My get up and go got up and went: fatigue in people with cancer.

Lillian M. Nail

    Research output: Contribution to journalReview articlepeer-review

    15 Scopus citations


    Many gaps remain in understanding fatigue across the phases of the cancer experience. These include determining the extent to which fatigue is a presenting or continuing symptom of cancer or a side effect of cancer treatment, identifying those at highest risk of fatigue, defining factors that differentiate between those who do and do not experience fatigue, and characterizing fatigue in special populations such as those with advanced cancer, children, and elders. This article reviews current knowledge of who experiences fatigue, the relationship of fatigue to cancer treatment, and the phenomenon of persistent fatigue following treatment. Critical elements in the research agenda that need to be addressed include the relationship of fatigue to other symptoms of cancer or side effects of treatment, mechanisms underlying fatigue and the development of mechanism-specific approaches to preventing and managing this troublesome symptom.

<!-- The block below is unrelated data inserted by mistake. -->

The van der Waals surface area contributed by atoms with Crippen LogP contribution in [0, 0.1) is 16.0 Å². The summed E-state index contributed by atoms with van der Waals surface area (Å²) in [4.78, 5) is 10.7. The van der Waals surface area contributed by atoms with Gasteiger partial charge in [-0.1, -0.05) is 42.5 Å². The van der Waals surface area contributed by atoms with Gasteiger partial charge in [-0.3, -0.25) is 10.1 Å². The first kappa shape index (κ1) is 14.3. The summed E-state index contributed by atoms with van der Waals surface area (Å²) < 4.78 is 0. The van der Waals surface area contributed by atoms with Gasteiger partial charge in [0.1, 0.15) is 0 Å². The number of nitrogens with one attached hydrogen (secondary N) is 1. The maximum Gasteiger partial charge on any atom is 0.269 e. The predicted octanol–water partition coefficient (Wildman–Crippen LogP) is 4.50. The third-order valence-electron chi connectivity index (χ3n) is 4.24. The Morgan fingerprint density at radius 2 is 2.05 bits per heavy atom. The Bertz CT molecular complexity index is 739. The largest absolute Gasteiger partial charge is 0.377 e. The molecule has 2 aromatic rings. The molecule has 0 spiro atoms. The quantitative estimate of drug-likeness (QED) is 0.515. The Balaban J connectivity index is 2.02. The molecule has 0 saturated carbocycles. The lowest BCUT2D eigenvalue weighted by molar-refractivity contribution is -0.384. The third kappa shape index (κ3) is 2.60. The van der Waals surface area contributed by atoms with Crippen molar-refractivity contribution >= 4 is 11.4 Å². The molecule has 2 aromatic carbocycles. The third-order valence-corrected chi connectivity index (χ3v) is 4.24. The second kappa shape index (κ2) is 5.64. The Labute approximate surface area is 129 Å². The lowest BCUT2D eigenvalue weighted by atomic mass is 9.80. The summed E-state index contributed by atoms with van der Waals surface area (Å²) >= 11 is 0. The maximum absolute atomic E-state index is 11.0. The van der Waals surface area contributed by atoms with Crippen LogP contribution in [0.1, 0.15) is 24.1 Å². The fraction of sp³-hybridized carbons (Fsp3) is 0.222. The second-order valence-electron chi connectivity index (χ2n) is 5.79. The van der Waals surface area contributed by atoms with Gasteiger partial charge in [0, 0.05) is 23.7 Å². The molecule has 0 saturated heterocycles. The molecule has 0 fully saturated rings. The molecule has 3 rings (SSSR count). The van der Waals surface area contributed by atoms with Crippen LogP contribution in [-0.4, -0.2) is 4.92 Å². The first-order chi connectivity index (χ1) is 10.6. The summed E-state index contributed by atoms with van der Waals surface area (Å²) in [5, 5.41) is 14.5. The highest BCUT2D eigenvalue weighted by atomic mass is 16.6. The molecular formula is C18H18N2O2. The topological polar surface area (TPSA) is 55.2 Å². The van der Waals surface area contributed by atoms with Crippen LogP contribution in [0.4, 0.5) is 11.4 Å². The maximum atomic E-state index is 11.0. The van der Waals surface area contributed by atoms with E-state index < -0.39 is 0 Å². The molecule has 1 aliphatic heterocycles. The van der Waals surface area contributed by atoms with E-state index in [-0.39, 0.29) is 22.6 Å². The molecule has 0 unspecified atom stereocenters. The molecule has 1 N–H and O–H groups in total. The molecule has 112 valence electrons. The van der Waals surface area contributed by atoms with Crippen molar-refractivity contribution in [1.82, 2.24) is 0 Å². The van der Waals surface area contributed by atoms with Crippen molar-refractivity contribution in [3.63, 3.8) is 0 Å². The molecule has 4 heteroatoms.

Original languageEnglish (US)
    Pages (from-to)72-75
    Number of pages4
    JournalJournal of the National Cancer Institute. Monographs
    Issue number32
    StatePublished - 2004

    ASJC Scopus subject areas

    • Oncology
    • Cancer Research


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